Abstract and summary:
http://ideas.repec.org/p/zur/iewwpx/499.html

The actual paper:
http://www.iew.uzh.ch/wp/iewwp499.pdf


So, it looks like early retirees who start drinking more, smoking more, gain weight, and spend their days watching TV die off sooner than their working cohorts. This shouldn't be terribly surprising.

I notice that among active ER.org participants, there is an ongoing interest in remaining active, and in many cases, folks are engaged in improving their physical condition compared to when they were working. Within this group I suspect we would see an improvement in mortality compared to the working cohort.

Correlation is not causation...
http://xkcd.com/552/
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Old 05-27-2012, 03:19 PM   #6
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Study in Europe about blue collar workers show reduced mortality by 2 months for every year they retire early.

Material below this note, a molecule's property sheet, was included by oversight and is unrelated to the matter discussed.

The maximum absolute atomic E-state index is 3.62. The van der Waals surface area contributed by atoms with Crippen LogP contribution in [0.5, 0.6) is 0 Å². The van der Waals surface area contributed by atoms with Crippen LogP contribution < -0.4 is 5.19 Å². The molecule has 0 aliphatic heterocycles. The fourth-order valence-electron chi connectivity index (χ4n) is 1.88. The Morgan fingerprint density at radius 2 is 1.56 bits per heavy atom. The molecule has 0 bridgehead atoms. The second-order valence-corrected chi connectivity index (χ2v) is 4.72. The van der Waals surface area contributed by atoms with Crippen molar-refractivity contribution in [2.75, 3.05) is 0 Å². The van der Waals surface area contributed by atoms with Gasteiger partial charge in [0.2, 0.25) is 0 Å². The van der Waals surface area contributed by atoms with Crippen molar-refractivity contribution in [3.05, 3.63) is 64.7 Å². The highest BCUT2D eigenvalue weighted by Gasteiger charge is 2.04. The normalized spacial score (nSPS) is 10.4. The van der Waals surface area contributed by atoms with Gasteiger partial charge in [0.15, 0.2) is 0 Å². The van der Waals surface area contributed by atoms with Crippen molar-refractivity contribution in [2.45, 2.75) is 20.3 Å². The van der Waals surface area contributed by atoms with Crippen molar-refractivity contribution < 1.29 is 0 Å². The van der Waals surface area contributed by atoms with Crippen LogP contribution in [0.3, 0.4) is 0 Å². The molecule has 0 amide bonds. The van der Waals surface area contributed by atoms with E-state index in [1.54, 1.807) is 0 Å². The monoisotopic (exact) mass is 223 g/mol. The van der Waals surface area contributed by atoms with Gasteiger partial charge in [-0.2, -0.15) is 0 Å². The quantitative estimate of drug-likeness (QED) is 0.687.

Now I'm confused. Previous study had shown increased mortality for early retirement. Probably as a result of selection bias, because sick people often stop working earlier and call it retirement. If anyone ever controls for the adverse selection of people with health problems skewing the numbers, I would expect the decrease in stress alone to show better longevity. Until then, I'm sticking with my unscientific notion that doing what I want all day is probably better for me than doing what my boss tells me to do.
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Old 05-27-2012, 04:20 PM   #7
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Quote:
Originally Posted by Delawaredave5 View Post
Interesting short podcast. Study in Europe about blue collar workers show reduced mortality by 2 months showed that lifespan was reduced two months on average for every year they retire early.